By Doug Porter
In case you missed the news, Bob Filner’s days as Mayor will be coming to a close this week. The City Council went into closed session, voted to accept a deal worked out in mediation, played cards for 75 minutes, and came back to announce the results.
The soon-to-be ex-Mayor came to the front of the room and gave a rambling speech on Friday.
The announced date for the resignation to take effect is Friday, August 30th. By postponing the inevitable a week into the future, the schedule for future special election(s) was moved up in a manner more favorable to a higher voter turnout. This could turn out to be one small last gift to the people of San Diego from hizzoner.
Today’s UT-San Diego hails City Attorney Jan Goldsmith as one of the four citizens who ‘saved’ the city. While making his victory laps around town this morning, Goldsmith appeared on NBC7/39, telling us about how it’d been 8 months of tough work…
Wait? Does that mean his “investigation” started before the scandal? I’m sure it was just a mental slip up. Right?
Now that the Most.Horrible.Era.In.San.
From down-low in the flood plains of Mission Valley, Doug Manchester’s minions are leading the charge, starting out with editorial advocacy of a road map for what the future must hold in order for America’s Finest City to redeem itself:
According to the UT, we need to:
- Get back to the business of screwing government employees. Around here we call that ‘managed competition’, a process where city employees are encouraged to participate in the elimination of city services via the threat of privatization.
- Get’er done with the Convention Center Expansion. Nothing says good government like a shiny new building built on a sinking waterfront to meet the demands of a shrinking industry.
- Build a paid parking garage in Balboa Park. A local rich guy with a legacy complex wants it. They want his money for lots of other projects and it fits in nicely with plans to convert much of the rest of the parking in the area to paid.
- Build a new Charger stadium. Yes, we need less pothole filling and more luxury boxes so we can watch over-rated quarterbacks throw interceptions. Ugh.
On Sunday we were treated to a three part explanation in the newspaper of how it will be now that he who must not be named is gone.
First up we had former Mayor Jerry Sanders, now speaking from his soap box over at the Chamber of Commerce:
The turmoil of Mayor Filner’s administration has beleaguered our city long enough, and will only continue to weigh us down if we let it. Our next mayor needs to demonstrate strong leadership that unites us, reinforces our collaborative spirit and moves us in only one direction: forward. We have many important projects ahead of us, such as the Convention Center expansion, Plaza de Panama, 2015 Centennial Celebration, and issues — including infrastructure, managed competition, restoring fiscal responsibility and growing our innovative business environment — that will significantly impact the future of San Diego. The chamber, and the regional business community, is committed to working with our next mayor to address these issues and many others. It is only when we begin working toward the future that we can let the damage from past events subside.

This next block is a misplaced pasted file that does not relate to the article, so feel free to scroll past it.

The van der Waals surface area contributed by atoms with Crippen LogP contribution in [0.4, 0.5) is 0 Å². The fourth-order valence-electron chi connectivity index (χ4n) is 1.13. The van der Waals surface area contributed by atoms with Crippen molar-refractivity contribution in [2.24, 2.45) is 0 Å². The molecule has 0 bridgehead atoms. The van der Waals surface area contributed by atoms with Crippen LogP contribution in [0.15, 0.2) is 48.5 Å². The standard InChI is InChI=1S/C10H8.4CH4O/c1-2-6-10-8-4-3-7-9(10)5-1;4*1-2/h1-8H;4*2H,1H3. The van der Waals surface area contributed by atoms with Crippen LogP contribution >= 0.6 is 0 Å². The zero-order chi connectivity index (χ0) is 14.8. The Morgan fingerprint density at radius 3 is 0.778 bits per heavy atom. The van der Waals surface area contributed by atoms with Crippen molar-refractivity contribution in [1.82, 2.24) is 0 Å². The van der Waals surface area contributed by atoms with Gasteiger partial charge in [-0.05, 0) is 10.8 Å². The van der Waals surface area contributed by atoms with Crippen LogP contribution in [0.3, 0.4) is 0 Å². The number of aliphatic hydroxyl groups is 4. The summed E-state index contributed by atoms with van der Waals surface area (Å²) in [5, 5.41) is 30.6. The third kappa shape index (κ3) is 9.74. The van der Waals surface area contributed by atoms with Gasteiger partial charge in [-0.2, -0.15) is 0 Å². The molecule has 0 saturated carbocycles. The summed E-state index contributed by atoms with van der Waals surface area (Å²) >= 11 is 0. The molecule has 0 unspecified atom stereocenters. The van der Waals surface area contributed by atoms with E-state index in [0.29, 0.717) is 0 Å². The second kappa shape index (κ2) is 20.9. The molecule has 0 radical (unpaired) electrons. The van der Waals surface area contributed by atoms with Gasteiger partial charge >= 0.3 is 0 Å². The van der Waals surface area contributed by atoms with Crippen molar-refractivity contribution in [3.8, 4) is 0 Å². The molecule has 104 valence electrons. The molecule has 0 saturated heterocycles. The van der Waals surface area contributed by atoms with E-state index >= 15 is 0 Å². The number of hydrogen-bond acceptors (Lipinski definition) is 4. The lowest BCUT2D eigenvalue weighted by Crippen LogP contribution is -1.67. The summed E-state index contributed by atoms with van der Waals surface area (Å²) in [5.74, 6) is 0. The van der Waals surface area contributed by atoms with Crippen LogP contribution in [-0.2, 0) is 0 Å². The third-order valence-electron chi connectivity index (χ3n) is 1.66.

Next up the UT presented the thoughts of Malin Burnham, representing a viewpoint favored among the town’s ultra-monied crowd:
In addition to a new football stadium, filling a few potholes with trickle-down dollars and a new city hall, he wants:
- Competitive bidding regarding outsourcing various city services
- Re-establish, in some new form, our past highly successful redevelopment process
- Build additional parking within Balboa Park that could help anchor a transportation parking district along Park Avenue from the zoo to the bay
- Build a stronger coalition among our state and federal elected officials to gain a stronger voice in Sacramento and Washington, D.C.
- Relieve traffic congestion in the greater downtown area by building grade separations between streets and railroad tracks
Note that the “highly successful redevelopment process” in San Diego has come at the expense of virtually every community south of Interstate 8. And now that Gov. Brown has put the kibosh on those scams, additional monies are flowing from the property tax rolls to our schools.
Finally, Assemblywoman Lorena Gonzalez, who was a pivotal force in the last election, adds her perspective:
Whoever may become our new mayor must continue to pursue an inclusive agenda that empowers people and neighborhoods to better their lives. We don’t need more charity from otherwise low-road employers. We need good jobs with wages that support families.